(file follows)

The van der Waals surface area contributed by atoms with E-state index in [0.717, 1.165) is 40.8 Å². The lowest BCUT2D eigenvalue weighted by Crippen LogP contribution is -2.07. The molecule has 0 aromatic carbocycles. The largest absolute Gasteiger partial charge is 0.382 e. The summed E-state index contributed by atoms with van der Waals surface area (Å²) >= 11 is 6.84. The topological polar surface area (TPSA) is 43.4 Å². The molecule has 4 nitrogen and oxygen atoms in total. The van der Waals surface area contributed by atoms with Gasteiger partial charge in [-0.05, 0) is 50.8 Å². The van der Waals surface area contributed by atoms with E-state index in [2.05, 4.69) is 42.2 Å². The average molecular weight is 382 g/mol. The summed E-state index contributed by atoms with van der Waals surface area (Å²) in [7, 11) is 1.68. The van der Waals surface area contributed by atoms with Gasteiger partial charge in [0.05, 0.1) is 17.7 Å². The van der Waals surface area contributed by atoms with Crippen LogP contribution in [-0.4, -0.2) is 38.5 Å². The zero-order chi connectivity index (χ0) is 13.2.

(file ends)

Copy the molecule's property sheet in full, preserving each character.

The van der Waals surface area contributed by atoms with E-state index in [0.717, 1.165) is 40.8 Å². The lowest BCUT2D eigenvalue weighted by Crippen LogP contribution is -2.07. The molecule has 0 aromatic carbocycles. The largest absolute Gasteiger partial charge is 0.382 e. The summed E-state index contributed by atoms with van der Waals surface area (Å²) >= 11 is 6.84. The topological polar surface area (TPSA) is 43.4 Å². The molecule has 4 nitrogen and oxygen atoms in total. The van der Waals surface area contributed by atoms with Gasteiger partial charge in [-0.05, 0) is 50.8 Å². The van der Waals surface area contributed by atoms with E-state index in [2.05, 4.69) is 42.2 Å². The average molecular weight is 382 g/mol. The summed E-state index contributed by atoms with van der Waals surface area (Å²) in [7, 11) is 1.68. The van der Waals surface area contributed by atoms with Gasteiger partial charge in [0.05, 0.1) is 17.7 Å². The van der Waals surface area contributed by atoms with Crippen LogP contribution in [-0.4, -0.2) is 38.5 Å². The zero-order chi connectivity index (χ0) is 13.2.